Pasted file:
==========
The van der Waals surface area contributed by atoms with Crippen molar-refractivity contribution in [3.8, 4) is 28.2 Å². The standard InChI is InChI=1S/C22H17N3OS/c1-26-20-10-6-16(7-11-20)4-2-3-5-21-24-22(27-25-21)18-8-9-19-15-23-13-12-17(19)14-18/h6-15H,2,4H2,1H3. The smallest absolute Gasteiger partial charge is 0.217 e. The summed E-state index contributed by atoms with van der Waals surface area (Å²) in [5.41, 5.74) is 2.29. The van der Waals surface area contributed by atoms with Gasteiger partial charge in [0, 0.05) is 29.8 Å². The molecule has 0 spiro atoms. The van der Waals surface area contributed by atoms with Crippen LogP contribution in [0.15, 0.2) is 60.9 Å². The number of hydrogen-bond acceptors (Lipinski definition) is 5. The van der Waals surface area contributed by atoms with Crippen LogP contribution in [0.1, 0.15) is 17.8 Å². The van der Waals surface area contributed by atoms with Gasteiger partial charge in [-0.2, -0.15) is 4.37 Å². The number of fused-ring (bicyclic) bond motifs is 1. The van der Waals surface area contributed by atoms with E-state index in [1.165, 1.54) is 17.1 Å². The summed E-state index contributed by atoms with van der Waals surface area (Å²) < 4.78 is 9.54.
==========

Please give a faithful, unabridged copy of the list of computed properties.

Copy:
The van der Waals surface area contributed by atoms with Crippen molar-refractivity contribution in [3.8, 4) is 28.2 Å². The standard InChI is InChI=1S/C22H17N3OS/c1-26-20-10-6-16(7-11-20)4-2-3-5-21-24-22(27-25-21)18-8-9-19-15-23-13-12-17(19)14-18/h6-15H,2,4H2,1H3. The smallest absolute Gasteiger partial charge is 0.217 e. The summed E-state index contributed by atoms with van der Waals surface area (Å²) in [5.41, 5.74) is 2.29. The van der Waals surface area contributed by atoms with Gasteiger partial charge in [0, 0.05) is 29.8 Å². The molecule has 0 spiro atoms. The van der Waals surface area contributed by atoms with Crippen LogP contribution in [0.15, 0.2) is 60.9 Å². The number of hydrogen-bond acceptors (Lipinski definition) is 5. The van der Waals surface area contributed by atoms with Crippen LogP contribution in [0.1, 0.15) is 17.8 Å². The van der Waals surface area contributed by atoms with Gasteiger partial charge in [-0.2, -0.15) is 4.37 Å². The number of fused-ring (bicyclic) bond motifs is 1. The van der Waals surface area contributed by atoms with E-state index in [1.165, 1.54) is 17.1 Å². The summed E-state index contributed by atoms with van der Waals surface area (Å²) < 4.78 is 9.54.